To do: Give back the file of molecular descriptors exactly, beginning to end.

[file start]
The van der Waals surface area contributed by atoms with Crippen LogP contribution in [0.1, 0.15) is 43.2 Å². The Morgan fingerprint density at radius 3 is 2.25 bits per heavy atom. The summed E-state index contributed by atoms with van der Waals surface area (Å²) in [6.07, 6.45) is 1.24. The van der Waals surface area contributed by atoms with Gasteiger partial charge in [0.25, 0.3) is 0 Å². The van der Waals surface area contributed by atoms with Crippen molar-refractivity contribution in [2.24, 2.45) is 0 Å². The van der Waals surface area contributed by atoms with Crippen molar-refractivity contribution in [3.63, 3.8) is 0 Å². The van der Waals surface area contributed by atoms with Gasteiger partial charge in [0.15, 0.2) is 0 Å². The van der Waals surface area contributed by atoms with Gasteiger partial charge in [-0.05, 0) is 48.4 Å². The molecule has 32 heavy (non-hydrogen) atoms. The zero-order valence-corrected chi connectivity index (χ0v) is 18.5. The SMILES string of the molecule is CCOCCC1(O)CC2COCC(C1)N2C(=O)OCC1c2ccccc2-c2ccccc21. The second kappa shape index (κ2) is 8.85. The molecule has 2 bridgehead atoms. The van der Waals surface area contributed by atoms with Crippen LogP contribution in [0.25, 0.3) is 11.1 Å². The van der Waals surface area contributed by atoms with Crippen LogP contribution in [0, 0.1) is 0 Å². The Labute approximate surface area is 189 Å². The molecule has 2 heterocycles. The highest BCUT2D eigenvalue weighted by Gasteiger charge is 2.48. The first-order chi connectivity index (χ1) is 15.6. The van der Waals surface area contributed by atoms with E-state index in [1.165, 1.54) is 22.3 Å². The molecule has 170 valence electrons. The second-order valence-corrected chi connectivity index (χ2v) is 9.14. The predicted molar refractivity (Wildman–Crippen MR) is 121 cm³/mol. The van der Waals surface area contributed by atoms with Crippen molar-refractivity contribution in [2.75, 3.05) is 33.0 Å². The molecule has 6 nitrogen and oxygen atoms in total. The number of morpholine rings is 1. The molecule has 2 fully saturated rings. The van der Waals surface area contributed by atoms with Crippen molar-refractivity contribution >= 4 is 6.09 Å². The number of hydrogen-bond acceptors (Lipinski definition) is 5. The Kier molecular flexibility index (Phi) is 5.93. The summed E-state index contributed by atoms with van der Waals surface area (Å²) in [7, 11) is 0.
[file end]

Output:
The van der Waals surface area contributed by atoms with Crippen LogP contribution in [0.1, 0.15) is 43.2 Å². The Morgan fingerprint density at radius 3 is 2.25 bits per heavy atom. The summed E-state index contributed by atoms with van der Waals surface area (Å²) in [6.07, 6.45) is 1.24. The van der Waals surface area contributed by atoms with Gasteiger partial charge in [0.25, 0.3) is 0 Å². The van der Waals surface area contributed by atoms with Crippen molar-refractivity contribution in [2.24, 2.45) is 0 Å². The van der Waals surface area contributed by atoms with Crippen molar-refractivity contribution in [3.63, 3.8) is 0 Å². The van der Waals surface area contributed by atoms with Gasteiger partial charge in [0.15, 0.2) is 0 Å². The van der Waals surface area contributed by atoms with Gasteiger partial charge in [-0.05, 0) is 48.4 Å². The molecule has 32 heavy (non-hydrogen) atoms. The zero-order valence-corrected chi connectivity index (χ0v) is 18.5. The SMILES string of the molecule is CCOCCC1(O)CC2COCC(C1)N2C(=O)OCC1c2ccccc2-c2ccccc21. The second kappa shape index (κ2) is 8.85. The molecule has 2 bridgehead atoms. The van der Waals surface area contributed by atoms with Crippen LogP contribution in [0.25, 0.3) is 11.1 Å². The van der Waals surface area contributed by atoms with Crippen LogP contribution in [0, 0.1) is 0 Å². The Labute approximate surface area is 189 Å². The molecule has 2 heterocycles. The highest BCUT2D eigenvalue weighted by Gasteiger charge is 2.48. The first-order chi connectivity index (χ1) is 15.6. The van der Waals surface area contributed by atoms with E-state index in [1.165, 1.54) is 22.3 Å². The molecule has 170 valence electrons. The second-order valence-corrected chi connectivity index (χ2v) is 9.14. The predicted molar refractivity (Wildman–Crippen MR) is 121 cm³/mol. The van der Waals surface area contributed by atoms with Crippen molar-refractivity contribution in [2.75, 3.05) is 33.0 Å². The molecule has 6 nitrogen and oxygen atoms in total. The number of morpholine rings is 1. The molecule has 2 fully saturated rings. The van der Waals surface area contributed by atoms with Crippen molar-refractivity contribution >= 4 is 6.09 Å². The number of hydrogen-bond acceptors (Lipinski definition) is 5. The Kier molecular flexibility index (Phi) is 5.93. The summed E-state index contributed by atoms with van der Waals surface area (Å²) in [7, 11) is 0.